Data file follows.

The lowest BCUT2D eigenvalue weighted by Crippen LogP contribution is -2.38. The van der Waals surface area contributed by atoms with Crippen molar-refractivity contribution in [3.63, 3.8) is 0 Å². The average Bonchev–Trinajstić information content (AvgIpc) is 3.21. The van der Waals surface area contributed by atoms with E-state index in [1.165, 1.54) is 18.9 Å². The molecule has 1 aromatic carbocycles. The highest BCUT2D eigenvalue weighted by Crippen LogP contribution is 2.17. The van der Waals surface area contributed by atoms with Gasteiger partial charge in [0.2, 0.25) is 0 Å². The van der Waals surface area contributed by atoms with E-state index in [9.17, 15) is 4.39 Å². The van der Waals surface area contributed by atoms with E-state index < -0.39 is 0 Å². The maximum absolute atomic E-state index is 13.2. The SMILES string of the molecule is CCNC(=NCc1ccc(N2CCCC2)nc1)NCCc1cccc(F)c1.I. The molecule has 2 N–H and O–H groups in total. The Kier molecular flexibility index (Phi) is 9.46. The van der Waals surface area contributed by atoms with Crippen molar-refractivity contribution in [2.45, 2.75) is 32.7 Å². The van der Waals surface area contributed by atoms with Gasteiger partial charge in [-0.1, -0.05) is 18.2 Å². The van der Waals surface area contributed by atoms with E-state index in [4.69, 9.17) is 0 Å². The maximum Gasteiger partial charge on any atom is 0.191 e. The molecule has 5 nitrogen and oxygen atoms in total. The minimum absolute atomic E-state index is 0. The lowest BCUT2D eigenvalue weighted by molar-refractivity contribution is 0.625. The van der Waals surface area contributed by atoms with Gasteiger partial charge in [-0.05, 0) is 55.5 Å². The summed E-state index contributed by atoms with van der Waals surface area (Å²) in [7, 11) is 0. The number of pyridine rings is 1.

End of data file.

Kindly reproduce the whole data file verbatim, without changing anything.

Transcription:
The lowest BCUT2D eigenvalue weighted by Crippen LogP contribution is -2.38. The van der Waals surface area contributed by atoms with Crippen molar-refractivity contribution in [3.63, 3.8) is 0 Å². The average Bonchev–Trinajstić information content (AvgIpc) is 3.21. The van der Waals surface area contributed by atoms with E-state index in [1.165, 1.54) is 18.9 Å². The molecule has 1 aromatic carbocycles. The highest BCUT2D eigenvalue weighted by Crippen LogP contribution is 2.17. The van der Waals surface area contributed by atoms with Gasteiger partial charge in [0.2, 0.25) is 0 Å². The van der Waals surface area contributed by atoms with E-state index in [9.17, 15) is 4.39 Å². The van der Waals surface area contributed by atoms with E-state index < -0.39 is 0 Å². The maximum absolute atomic E-state index is 13.2. The SMILES string of the molecule is CCNC(=NCc1ccc(N2CCCC2)nc1)NCCc1cccc(F)c1.I. The molecule has 2 N–H and O–H groups in total. The Kier molecular flexibility index (Phi) is 9.46. The van der Waals surface area contributed by atoms with Crippen molar-refractivity contribution in [2.45, 2.75) is 32.7 Å². The van der Waals surface area contributed by atoms with Gasteiger partial charge in [-0.1, -0.05) is 18.2 Å². The van der Waals surface area contributed by atoms with E-state index in [4.69, 9.17) is 0 Å². The maximum Gasteiger partial charge on any atom is 0.191 e. The molecule has 5 nitrogen and oxygen atoms in total. The minimum absolute atomic E-state index is 0. The lowest BCUT2D eigenvalue weighted by molar-refractivity contribution is 0.625. The van der Waals surface area contributed by atoms with Gasteiger partial charge in [-0.05, 0) is 55.5 Å². The summed E-state index contributed by atoms with van der Waals surface area (Å²) in [7, 11) is 0. The number of pyridine rings is 1.